John Nyen heads down a trail on Howelsen Hill early Saturday in the Howelsen Hill 8-Miler. The day's events included 8- and 4-mile races on Howelsen's trail systems and drew racers from across the state.

Photo by Joel Reichenberger

John Nyen heads down a trail on Howelsen Hill early Saturday in the Howelsen Hill 8-Miler. The day's events included 8- and 4-mile races on Howelsen's trail systems and drew racers from across the state.

Regional runners flock to Howelsen 8-Miler

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Eve Stephenson runsSaturday in the Howelsen Hill 8-Miler, holding a slight lead against Mike McCarthy. Stephenson finished third in the women's 8-mile division.

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Sam Frackowiak, 9, leads a small pack of runners, including his mother, Lisa Barbour, toward the finish line Saturday in the 4-mile race at Howelsen Hill. It was Frackowiak's first Steamboat Springs Running Series event.

Results

Men's 8-Miler

1. Matt Hill, 58:44

2. Josh Smullin, 58:55

3. Garrett Taylor, 59:14

Women's 8-Miler

1. Amanda Nilsen, 1:04:48

2. Jenna Gruben, 1:08:23

3. Eve Stephenson, 1:13:58

Men's 4-Miler

1. Erik Ramstad, 30:55

2. Darrell Bruder, 36:36

3. Rick Guthre, 38:00

Women's 4-Miler

1. Missy Krause, 35:16

2. Rachel Humes, 36:38

3. Ann Flynn, 37:09

— The Howelsen Hill 8-Miler is far from the largest event in the Steamboat Springs Running Series. The Steamboat Marathon boasts more than 20 times as many competitors. The Run Rabbit Run 50-mile trail run is more than six times as long and a far greater challenge.

Still, athletes from across the region traveled and toiled up the slopes of Howelsen Hill bright and early Saturday morning. Many were familiar names, but many new adventurous souls found just the challenge they were looking for in the early morning competition.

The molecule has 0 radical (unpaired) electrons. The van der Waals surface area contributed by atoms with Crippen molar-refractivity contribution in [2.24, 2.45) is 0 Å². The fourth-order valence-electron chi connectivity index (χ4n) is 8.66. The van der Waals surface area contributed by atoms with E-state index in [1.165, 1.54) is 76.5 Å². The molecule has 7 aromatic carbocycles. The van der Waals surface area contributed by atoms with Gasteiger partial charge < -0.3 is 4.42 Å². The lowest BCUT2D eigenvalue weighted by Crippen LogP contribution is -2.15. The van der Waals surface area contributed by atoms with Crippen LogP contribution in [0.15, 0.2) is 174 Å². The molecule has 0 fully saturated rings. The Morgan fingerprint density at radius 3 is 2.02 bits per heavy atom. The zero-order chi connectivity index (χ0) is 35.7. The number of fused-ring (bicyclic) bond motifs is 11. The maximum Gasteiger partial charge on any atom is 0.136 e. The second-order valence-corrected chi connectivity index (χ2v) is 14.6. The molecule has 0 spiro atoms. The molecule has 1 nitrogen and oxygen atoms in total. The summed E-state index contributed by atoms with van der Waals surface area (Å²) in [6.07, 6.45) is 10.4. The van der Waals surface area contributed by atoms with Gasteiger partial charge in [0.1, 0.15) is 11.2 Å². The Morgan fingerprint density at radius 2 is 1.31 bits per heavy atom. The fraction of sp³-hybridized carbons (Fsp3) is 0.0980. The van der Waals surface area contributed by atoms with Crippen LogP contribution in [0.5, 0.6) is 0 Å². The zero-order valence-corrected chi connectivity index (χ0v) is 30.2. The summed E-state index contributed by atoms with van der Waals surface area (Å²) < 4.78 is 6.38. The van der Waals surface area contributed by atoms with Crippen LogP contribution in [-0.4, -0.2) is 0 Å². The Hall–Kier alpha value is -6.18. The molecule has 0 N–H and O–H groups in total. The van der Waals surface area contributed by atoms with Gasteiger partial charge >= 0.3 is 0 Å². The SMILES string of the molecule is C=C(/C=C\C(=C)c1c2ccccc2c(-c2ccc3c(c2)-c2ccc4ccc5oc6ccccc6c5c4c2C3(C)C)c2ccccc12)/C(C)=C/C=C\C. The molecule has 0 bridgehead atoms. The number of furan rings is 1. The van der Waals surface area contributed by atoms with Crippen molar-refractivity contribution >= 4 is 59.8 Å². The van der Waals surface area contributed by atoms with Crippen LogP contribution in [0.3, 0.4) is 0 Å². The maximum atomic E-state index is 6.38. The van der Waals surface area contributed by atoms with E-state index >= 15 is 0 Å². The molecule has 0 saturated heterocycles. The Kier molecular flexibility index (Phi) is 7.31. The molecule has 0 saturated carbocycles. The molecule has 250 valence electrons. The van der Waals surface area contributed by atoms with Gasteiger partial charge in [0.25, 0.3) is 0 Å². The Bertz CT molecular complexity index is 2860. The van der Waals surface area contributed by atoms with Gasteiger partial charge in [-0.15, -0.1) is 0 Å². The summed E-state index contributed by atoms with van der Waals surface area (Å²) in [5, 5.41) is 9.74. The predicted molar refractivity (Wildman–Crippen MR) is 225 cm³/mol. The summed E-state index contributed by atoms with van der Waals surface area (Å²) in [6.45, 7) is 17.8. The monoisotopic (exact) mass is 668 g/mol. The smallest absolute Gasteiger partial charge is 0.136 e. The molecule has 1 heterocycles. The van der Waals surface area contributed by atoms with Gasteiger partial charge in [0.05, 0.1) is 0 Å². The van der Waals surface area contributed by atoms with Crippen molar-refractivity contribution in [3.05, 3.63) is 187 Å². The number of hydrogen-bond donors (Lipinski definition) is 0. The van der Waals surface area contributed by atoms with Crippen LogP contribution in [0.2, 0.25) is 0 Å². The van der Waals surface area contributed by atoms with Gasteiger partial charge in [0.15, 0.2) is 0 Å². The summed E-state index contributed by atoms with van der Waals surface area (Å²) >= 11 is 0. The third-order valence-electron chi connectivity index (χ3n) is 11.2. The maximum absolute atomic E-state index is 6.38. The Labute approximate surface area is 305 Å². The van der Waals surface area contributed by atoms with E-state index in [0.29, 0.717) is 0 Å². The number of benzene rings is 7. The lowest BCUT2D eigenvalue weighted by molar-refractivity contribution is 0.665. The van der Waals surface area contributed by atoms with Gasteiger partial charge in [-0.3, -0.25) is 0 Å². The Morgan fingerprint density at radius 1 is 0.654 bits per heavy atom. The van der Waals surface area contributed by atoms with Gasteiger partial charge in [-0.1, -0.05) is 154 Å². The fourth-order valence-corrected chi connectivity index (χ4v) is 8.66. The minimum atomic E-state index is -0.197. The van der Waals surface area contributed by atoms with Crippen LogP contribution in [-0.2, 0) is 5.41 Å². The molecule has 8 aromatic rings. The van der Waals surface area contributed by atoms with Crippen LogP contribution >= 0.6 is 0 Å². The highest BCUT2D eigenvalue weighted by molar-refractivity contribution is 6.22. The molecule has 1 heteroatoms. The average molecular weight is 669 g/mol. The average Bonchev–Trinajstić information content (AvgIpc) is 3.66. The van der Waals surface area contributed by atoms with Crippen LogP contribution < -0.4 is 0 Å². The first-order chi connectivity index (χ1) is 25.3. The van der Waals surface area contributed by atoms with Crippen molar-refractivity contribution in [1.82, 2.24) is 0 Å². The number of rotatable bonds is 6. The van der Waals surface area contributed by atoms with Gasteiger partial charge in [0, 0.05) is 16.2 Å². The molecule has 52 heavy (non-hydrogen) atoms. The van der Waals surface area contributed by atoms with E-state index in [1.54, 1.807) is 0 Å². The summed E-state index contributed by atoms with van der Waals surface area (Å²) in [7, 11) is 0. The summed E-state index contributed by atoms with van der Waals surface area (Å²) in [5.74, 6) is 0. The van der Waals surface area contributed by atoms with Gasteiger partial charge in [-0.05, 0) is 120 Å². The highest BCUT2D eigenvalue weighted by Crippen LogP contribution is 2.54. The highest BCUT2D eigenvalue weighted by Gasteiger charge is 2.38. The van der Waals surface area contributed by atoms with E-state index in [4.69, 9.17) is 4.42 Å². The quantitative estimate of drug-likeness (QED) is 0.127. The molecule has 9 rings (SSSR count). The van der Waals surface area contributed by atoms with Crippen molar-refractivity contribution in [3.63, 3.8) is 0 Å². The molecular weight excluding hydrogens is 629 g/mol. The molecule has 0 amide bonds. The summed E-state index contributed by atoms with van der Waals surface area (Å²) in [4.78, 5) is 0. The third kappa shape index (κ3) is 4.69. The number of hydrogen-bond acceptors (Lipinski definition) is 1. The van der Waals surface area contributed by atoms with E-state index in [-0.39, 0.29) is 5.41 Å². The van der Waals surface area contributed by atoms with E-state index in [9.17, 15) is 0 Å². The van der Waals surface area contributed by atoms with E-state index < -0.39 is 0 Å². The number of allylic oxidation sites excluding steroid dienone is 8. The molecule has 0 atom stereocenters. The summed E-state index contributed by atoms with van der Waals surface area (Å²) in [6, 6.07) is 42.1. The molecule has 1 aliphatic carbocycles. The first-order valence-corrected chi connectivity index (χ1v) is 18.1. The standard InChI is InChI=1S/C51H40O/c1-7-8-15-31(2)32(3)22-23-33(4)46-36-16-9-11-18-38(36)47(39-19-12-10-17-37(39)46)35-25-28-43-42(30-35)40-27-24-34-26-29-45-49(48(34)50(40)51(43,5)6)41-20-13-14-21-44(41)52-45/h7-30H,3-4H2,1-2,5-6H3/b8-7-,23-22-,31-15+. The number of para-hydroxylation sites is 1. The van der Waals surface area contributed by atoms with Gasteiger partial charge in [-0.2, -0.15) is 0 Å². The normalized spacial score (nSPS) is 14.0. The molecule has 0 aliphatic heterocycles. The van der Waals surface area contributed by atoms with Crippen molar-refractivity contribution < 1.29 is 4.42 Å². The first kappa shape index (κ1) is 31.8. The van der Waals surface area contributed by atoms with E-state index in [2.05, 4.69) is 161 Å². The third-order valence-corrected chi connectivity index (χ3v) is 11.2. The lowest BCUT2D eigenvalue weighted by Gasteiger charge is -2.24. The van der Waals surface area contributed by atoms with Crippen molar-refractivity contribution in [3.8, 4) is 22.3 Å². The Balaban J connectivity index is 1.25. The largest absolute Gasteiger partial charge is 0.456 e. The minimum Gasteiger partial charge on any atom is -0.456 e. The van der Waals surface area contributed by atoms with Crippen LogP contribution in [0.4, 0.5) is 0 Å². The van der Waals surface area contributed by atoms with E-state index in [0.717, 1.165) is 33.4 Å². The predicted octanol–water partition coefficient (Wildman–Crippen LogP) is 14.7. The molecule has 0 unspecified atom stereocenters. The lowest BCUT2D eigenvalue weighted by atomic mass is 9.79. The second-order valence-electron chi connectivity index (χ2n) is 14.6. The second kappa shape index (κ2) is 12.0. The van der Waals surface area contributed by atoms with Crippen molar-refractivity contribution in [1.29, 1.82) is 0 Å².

A busy weekend in Steamboat helped the annual 8-mile race to another successful year.

"I did it last year, too," Denver resident Virginia Singer said. "All of my friends play in the volleyball tournament, so I started running in this race. It's always a fun weekend."

In addition to the namesake 8-mile race, the event also featured a 4-mile race, which Singer competed in.

"When you got up there, you could see all the balloons taking off," she said. "The trail was awesome."

Matt Hill, a former Steamboat Springs High School runner who competes for Western State College in Gunnison, won the men's 8-Miler in 58 minutes, 44 seconds, ahead of Josh Smullin's 58:55. Garrett Taylor was third in 59:14.

Erik Ramstad won the men's 4-Miler in 30:55. Darrell Bruder was second in 36:36, and Rick Guthre was third in 38:00.

Missy Krause won the women's 4-Miler in 35:16. Rachel Humes was second in 36:38, and Ann Flynn was third in 37:09.

Amanda Nilsen was the women's 8-Miler champ, finishing in 1:04:48. Jenna Gruben was second in 1:08:23, and Eve Stephenson was third in 1:13:58.

Nilsen, like Singer, traveled from Denver for the chance to run. She made the trip with a few friends, who also tackled the 8-mile race.

"We camp and make a weekend out of it," she said. "It's a great excuse to get out of Denver, and it's a pretty good training run for other races I'm planning on running."

The day wasn't about times and places for everyone, though.

Cheryl and Tim Krumrie live in a Kansas City suburb and are in the middle of a five-week vacation at their Stagecoach-area home.

Cheryl Krumrie ran the 4-mile course and said it offered the right amount of challenge.

"We're avid runners, but this is the first time we've ever run a trail race," she said. "It wasn't as hard as I expected. You had some inclines, but you had flats you could really recover on."

Tim Krumrie, who tackled the 8-Miler, started 166 games for the Cincinnati Bengals, appeared in two Pro Bowls and played in the 1988 Super Bowl. He's now a defensive line coach for the Kansas City Chiefs.

"It was great. It was challenging. The climbs were great, the terrain was great and the trails were different," he said. "If you're someone not used to running trails, it keeps you on your toes.

"I love it. It's great to be around people who enjoy a race. They're all doing it because they love to be outside."

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